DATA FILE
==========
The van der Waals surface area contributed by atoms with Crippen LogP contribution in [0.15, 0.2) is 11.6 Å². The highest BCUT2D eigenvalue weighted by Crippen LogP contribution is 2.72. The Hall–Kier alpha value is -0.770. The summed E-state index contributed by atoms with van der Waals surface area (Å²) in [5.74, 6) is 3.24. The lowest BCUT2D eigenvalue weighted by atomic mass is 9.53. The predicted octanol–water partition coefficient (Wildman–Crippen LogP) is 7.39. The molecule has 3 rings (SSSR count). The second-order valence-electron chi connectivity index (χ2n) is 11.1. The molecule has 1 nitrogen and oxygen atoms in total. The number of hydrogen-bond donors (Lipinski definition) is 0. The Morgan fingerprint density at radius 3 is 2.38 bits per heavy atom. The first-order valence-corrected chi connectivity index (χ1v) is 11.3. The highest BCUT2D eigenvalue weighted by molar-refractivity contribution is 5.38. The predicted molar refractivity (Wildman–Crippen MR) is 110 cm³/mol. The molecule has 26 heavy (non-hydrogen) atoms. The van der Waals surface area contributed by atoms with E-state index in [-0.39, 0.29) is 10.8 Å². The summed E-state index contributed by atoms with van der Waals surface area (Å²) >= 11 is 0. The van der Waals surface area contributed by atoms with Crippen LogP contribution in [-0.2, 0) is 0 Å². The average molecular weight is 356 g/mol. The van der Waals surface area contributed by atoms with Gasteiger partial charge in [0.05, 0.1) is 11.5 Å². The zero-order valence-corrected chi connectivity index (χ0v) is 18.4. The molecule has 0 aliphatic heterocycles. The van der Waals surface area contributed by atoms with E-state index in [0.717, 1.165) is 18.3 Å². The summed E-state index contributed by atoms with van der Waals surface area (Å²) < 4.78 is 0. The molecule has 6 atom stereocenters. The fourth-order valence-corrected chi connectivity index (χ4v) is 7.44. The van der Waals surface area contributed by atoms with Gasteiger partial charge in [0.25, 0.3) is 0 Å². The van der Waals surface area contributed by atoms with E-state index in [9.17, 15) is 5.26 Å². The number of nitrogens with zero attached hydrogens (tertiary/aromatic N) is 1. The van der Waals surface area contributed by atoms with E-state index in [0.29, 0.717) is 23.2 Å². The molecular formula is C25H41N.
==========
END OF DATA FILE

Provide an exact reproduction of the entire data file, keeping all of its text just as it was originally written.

The van der Waals surface area contributed by atoms with Crippen LogP contribution in [0.15, 0.2) is 11.6 Å². The highest BCUT2D eigenvalue weighted by Crippen LogP contribution is 2.72. The Hall–Kier alpha value is -0.770. The summed E-state index contributed by atoms with van der Waals surface area (Å²) in [5.74, 6) is 3.24. The lowest BCUT2D eigenvalue weighted by atomic mass is 9.53. The predicted octanol–water partition coefficient (Wildman–Crippen LogP) is 7.39. The molecule has 3 rings (SSSR count). The second-order valence-electron chi connectivity index (χ2n) is 11.1. The molecule has 1 nitrogen and oxygen atoms in total. The number of hydrogen-bond donors (Lipinski definition) is 0. The Morgan fingerprint density at radius 3 is 2.38 bits per heavy atom. The first-order valence-corrected chi connectivity index (χ1v) is 11.3. The highest BCUT2D eigenvalue weighted by molar-refractivity contribution is 5.38. The predicted molar refractivity (Wildman–Crippen MR) is 110 cm³/mol. The molecule has 26 heavy (non-hydrogen) atoms. The van der Waals surface area contributed by atoms with E-state index in [-0.39, 0.29) is 10.8 Å². The summed E-state index contributed by atoms with van der Waals surface area (Å²) >= 11 is 0. The van der Waals surface area contributed by atoms with Crippen LogP contribution in [-0.2, 0) is 0 Å². The average molecular weight is 356 g/mol. The van der Waals surface area contributed by atoms with Gasteiger partial charge in [0.05, 0.1) is 11.5 Å². The zero-order valence-corrected chi connectivity index (χ0v) is 18.4. The molecule has 0 aliphatic heterocycles. The van der Waals surface area contributed by atoms with E-state index in [0.717, 1.165) is 18.3 Å². The summed E-state index contributed by atoms with van der Waals surface area (Å²) < 4.78 is 0. The molecule has 6 atom stereocenters. The fourth-order valence-corrected chi connectivity index (χ4v) is 7.44. The van der Waals surface area contributed by atoms with Gasteiger partial charge in [0.25, 0.3) is 0 Å². The van der Waals surface area contributed by atoms with E-state index in [9.17, 15) is 5.26 Å². The number of nitrogens with zero attached hydrogens (tertiary/aromatic N) is 1. The van der Waals surface area contributed by atoms with E-state index in [0.29, 0.717) is 23.2 Å². The molecular formula is C25H41N.